Friends of Lewis & Clark Remembered
Tom Darrow, professor emeritus of biology, died of a heart attack on December 20, 2016, at age 80.
Darrow joined the Lewis & Clark faculty in 1966 and served as a member of the biology department until his retirement in 1996. Professor Emeritus Ed Florance, a biology colleague, remembers him as “a very adept zoologist, naturalist, and field biologist” who inspired many of his students to go on to graduate school and pursue careers in various areas of zoology and biology.
Florance recalls Tom’s ability to draw “the most beautiful, accurate, and attractive diagrams of animals on the blackboard using only colored chalk. That was long before white boards, felt pens, and PowerPoint presentations. His diagrams were real works of art.”
Generations of Lewis & Clark students traveled with Darrow to do field studies up and down the West Coast and at the Malheur Field Station in Oregon. He led two overseas study programs, one to New Zealand in 1974 and one to Australia in 1996. He also led (or co-led) two interim programs in the American Southwest and Mexico (1976–77, 1979–80) and one interim Southwest desert biology program (1981–82).
Darrow earned his bachelor’s degree at Nebraska State Teachers College, his MS in zoology and botany at South Dakota State University, and his PhD in natural history and zoology at Oregon State University.
Tom is survived by Yvonne Darrow, his wife of 60 years.
Edgar Reynolds, professor emeritus of theatre, died peacefully at home on March 27, 2017, at age 86.
Reynolds developed a love for theatre as a teenager. In high school, he tried out for a school play—and was hooked. “Suddenly the heavens opened, and that’s what I wanted to do,” he said.
Reynolds completed his undergraduate degree at the University of Texas at Austin, his master’s degree at Columbia University, and his doctoral degree at the University of California at Berkeley. A self-proclaimed “PhD gypsy,” Reynolds taught at 10 different universities before coming to Lewis & Clark.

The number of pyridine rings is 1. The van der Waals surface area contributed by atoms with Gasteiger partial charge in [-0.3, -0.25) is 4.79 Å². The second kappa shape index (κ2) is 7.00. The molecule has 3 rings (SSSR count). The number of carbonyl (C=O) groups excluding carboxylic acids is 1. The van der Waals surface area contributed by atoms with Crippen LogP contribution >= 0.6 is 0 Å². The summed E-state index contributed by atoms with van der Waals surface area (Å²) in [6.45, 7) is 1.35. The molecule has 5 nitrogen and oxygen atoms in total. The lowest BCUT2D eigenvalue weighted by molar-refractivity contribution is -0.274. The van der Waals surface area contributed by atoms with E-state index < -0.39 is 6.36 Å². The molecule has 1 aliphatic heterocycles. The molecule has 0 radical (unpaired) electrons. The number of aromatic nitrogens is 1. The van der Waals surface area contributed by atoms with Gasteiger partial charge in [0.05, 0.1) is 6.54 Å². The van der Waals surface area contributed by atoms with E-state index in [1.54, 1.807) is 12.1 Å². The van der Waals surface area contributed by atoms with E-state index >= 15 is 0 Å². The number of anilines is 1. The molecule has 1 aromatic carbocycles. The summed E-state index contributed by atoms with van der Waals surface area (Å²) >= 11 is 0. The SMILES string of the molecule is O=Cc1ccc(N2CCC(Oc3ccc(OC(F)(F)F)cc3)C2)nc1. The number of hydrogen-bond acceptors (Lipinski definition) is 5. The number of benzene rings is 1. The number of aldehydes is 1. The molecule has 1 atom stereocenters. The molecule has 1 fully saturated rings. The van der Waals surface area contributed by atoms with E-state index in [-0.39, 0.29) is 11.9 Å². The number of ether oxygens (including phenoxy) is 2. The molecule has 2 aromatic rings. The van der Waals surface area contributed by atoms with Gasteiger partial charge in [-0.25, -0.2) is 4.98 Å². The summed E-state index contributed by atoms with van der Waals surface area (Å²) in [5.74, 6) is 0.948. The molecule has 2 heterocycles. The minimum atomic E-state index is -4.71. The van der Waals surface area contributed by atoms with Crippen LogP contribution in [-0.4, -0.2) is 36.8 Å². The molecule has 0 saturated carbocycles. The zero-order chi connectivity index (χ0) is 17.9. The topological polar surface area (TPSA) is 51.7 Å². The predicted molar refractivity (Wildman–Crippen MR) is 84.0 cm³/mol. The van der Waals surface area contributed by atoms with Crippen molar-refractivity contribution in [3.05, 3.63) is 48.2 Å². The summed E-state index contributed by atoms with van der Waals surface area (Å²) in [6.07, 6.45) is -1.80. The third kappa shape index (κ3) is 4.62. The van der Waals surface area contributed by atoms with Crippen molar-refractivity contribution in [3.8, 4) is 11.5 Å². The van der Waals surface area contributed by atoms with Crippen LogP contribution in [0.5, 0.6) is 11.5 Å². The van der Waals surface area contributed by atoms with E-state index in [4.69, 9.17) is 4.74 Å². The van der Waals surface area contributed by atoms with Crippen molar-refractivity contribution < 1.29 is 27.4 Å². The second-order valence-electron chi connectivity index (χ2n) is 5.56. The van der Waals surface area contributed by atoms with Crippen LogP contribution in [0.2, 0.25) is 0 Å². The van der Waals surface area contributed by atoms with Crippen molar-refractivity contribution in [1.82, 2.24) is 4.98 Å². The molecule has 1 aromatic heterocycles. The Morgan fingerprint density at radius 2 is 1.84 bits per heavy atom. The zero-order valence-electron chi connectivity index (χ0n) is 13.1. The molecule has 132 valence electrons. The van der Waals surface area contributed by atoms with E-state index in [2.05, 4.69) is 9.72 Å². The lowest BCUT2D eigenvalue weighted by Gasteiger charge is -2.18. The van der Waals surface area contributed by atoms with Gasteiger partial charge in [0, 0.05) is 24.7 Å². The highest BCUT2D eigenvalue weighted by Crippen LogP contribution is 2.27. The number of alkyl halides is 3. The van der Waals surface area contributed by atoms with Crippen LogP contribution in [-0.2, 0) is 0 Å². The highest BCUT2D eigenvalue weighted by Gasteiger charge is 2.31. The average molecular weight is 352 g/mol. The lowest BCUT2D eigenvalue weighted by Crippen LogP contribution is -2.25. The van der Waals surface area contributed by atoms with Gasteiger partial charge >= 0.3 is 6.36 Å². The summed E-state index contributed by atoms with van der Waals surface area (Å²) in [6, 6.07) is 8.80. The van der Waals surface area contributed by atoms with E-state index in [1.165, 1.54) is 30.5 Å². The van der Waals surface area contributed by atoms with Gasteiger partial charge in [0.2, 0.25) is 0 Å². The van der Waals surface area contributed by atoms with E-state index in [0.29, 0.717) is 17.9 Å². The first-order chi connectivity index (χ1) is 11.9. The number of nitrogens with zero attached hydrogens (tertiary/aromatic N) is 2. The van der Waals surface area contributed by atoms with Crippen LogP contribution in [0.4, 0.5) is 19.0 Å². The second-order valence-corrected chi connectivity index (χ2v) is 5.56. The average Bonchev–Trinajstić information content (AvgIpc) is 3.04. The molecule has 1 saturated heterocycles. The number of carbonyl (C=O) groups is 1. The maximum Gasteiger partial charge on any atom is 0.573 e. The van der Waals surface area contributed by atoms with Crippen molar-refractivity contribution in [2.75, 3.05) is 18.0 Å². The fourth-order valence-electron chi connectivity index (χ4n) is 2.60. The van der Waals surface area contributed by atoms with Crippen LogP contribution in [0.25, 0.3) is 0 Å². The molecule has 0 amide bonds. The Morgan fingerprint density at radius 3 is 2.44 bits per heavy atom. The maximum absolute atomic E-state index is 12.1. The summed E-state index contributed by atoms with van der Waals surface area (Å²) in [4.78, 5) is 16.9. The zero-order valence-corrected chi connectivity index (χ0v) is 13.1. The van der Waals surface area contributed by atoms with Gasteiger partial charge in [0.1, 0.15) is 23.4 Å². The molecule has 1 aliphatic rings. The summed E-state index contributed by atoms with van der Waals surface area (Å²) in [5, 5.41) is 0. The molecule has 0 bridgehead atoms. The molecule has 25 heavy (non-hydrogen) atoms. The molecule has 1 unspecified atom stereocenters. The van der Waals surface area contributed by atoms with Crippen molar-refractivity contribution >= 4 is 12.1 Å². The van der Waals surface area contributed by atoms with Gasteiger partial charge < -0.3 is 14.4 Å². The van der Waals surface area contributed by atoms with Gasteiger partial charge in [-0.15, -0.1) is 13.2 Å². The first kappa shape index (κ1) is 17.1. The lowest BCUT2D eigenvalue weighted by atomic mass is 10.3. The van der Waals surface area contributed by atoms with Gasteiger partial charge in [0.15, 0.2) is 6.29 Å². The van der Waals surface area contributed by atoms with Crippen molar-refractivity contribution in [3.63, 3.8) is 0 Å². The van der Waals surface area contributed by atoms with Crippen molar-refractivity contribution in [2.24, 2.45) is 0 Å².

Arriving on Palatine Hill in 1980, Reynolds served as professor of theatre until his retirement in 1995. He led four New York programs (1984, 1988, 1990, and 1995) and taught classes for L&C programs in London and Washington, D.C. Recognizing a great need for student financial aid, he established a scholarship fund for theatre students as soon as he arrived. When Associate Professor Leon Pike retired in 1987, Reynolds had the scholarship named to recognize his senior colleague’s extraordinary contributions. Now honoring both men, the award is known as the Leon Pike/Edgar Reynolds Scholarship. Through a bequest, Reynolds has ensured that the scholarship fund will benefit students long into the future.
Reynolds also served his professional community with commitment and distinction at the local and national level. In retirement, he remained active in Portland’s vibrant theatre and performing arts community. He directed over 80 plays during his career. He specialized in Shakespeare and classical theatre, and he was proud to have been the first to bring Shakespeare’s Twelfth Night to Saigon Institute in Vietnam in 2003.
Reynolds was committed to his students, past and present. “Edgar was passionate about staying in touch with, and tracking the careers of, theatre students from Lewis & Clark,” says Stephen Weeks, associate professor of theatre. “He would often send us articles or mentions about what so-and-so was doing in New York or other ports of call. I think he took enormous pleasure in seeing what his former students were up to.”
A celebration of Reynolds’ life will be held at 2 p.m. on July 8, 2017, at Agnes Flanagan Chapel. In lieu of flowers, memorial gifts may be made to Lewis & Clark’s Leon Pike/Edgar Reynolds Scholarship Fund.
Ruth Howard BA ’65, wife of former Lewis & Clark President Jack Howard, died of cancer January 17, 2017, at age 90.
The Howards settled in Portland in 1960, when Jack began his 21-year career at the college. In addition to playing an important support role as wife of a college president, Ruth earned a degree in political science from Lewis & Clark. She was active in the on- and off-campus community, serving as a board member of the Lewis & Clark Mothers Club, a nursing home ombudsman, and a volunteer for Court Appointed Special Advocates (CASA), among other activities.
Ruth and Jack traveled extensively, including a six-month around-the-world trip in 1969 and multiple raft trips on the Colorado River. In 1980, the couple “retired” to a farm property on Bald Peak, south of Forest Grove, where they spent 15 years tending to their apple orchard. They sold the farm in 1995 and truly retired, spending half of each year in Rancho Mirage, California.
Ruth will be remembered as a lovely woman who served the college with dignity and grace. She leaves behind son John and daughters Linda and Rebecca.